June 2007
Volume 7, Issue 9
Free
Vision Sciences Society Annual Meeting Abstract  |   June 2007
Attention and saccades during an active visual task
Author Affiliations
  • Brian Schnitzer
    Department of Psychology, Rutgers University
  • John Wilder
    Department of Psychology, Rutgers University
  • Timothy Gersch
    Department of Psychology, Rutgers University
  • Barbara Dosher
    Department of Cognitive Sciences, University of California at Irvine
  • Eileen Kowler
    Department of Psychology, Rutgers University
Journal of Vision June 2007, Vol.7, 634. doi:10.1167/7.9.634
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      Brian Schnitzer, John Wilder, Timothy Gersch, Barbara Dosher, Eileen Kowler; Attention and saccades during an active visual task. Journal of Vision 2007;7(9):634. doi: 10.1167/7.9.634.

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Abstract
 

Selective attention is crucial to natural vision, contributing both to the quality of perceptual experience and to the guidance of saccadic eye movements. A central question is how attention is distributed in real tasks, handling the requirements of both perception and saccades concurrently. We studied attention while counting, an active visual task that can be performed either with or without saccades. Subjects counted 10–19 randomly-distributed dots (16' diam) in an 8 deg diam region while a probe stimulus (tilted Gabor patch, σ=.9 deg) was flashed (65 ms) at one of 4 locations during a randomly selected pause between saccades. During counting, identification of the orientation of even high-contrast Gabors was poor, regardless of whether counting was mediated by saccades or by shifts of attention during steady fixation. Errors in orientation identification were not due to failures to notice the Gabor, since detection and localization were accurate. Orientation identification was far better when comparable patterns of saccades were made without the concurrent counting task and without pre-defined saccadic targets. We also tested a pointing task in which the cognitive load was greater than that of simply looking, but less than that of counting. When subjects pointed to 7–15 randomly-distributed dots using a stylus on a graphics tablet, two showed a loss in Gabor orientation identification comparable to that during counting, two showed a modest loss, and one no loss at all. Taken together, these results show a strong attentional bottleneck at the level of perceptual identification. Active tasks, such as counting or pointing (but not necessarily the saccades themselves), place strict limits on what we can identify during any single fixation pause, but modest limits on the ability to detect, locate and move the eye to new or important objects.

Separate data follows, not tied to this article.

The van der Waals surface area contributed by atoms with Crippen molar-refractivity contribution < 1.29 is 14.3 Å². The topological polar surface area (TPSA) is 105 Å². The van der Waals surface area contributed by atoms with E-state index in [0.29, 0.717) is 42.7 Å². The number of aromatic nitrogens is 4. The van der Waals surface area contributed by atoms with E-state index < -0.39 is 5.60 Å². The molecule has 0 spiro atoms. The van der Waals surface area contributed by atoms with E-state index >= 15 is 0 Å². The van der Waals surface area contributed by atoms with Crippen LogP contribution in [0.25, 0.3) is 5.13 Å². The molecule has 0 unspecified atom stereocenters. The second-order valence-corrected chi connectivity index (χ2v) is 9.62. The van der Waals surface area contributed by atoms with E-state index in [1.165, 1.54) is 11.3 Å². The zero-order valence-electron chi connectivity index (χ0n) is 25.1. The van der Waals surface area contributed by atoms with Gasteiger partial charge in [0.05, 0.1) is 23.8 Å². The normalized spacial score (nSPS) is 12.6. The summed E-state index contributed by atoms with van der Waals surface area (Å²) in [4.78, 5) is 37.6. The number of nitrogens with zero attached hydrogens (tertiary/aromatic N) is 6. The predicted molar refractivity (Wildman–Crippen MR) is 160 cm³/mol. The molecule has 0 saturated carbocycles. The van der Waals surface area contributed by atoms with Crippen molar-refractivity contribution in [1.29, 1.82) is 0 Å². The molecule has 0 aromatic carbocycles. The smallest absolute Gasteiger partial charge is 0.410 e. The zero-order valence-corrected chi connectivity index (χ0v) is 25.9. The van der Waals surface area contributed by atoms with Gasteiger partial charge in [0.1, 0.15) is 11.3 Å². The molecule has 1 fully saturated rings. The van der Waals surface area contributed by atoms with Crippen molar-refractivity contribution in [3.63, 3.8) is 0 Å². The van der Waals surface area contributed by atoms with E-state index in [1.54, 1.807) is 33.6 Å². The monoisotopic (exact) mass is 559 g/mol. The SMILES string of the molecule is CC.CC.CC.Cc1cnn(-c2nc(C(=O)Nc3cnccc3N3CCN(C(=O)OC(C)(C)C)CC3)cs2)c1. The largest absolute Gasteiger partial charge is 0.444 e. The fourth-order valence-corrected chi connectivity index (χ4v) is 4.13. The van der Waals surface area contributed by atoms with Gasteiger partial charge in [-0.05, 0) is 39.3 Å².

Schnitzer, B. Wilder, J. Gersch, T. Dosher, B. Kowler, E. (2007). Attention and saccades during an active visual task [Abstract]. Journal of Vision, 7(9):634, 634a, http://journalofvision.org/7/9/634/, doi:10.1167/7.9.634. [CrossRef]
Footnotes
 NIH EY15522 NSF DGE0549115
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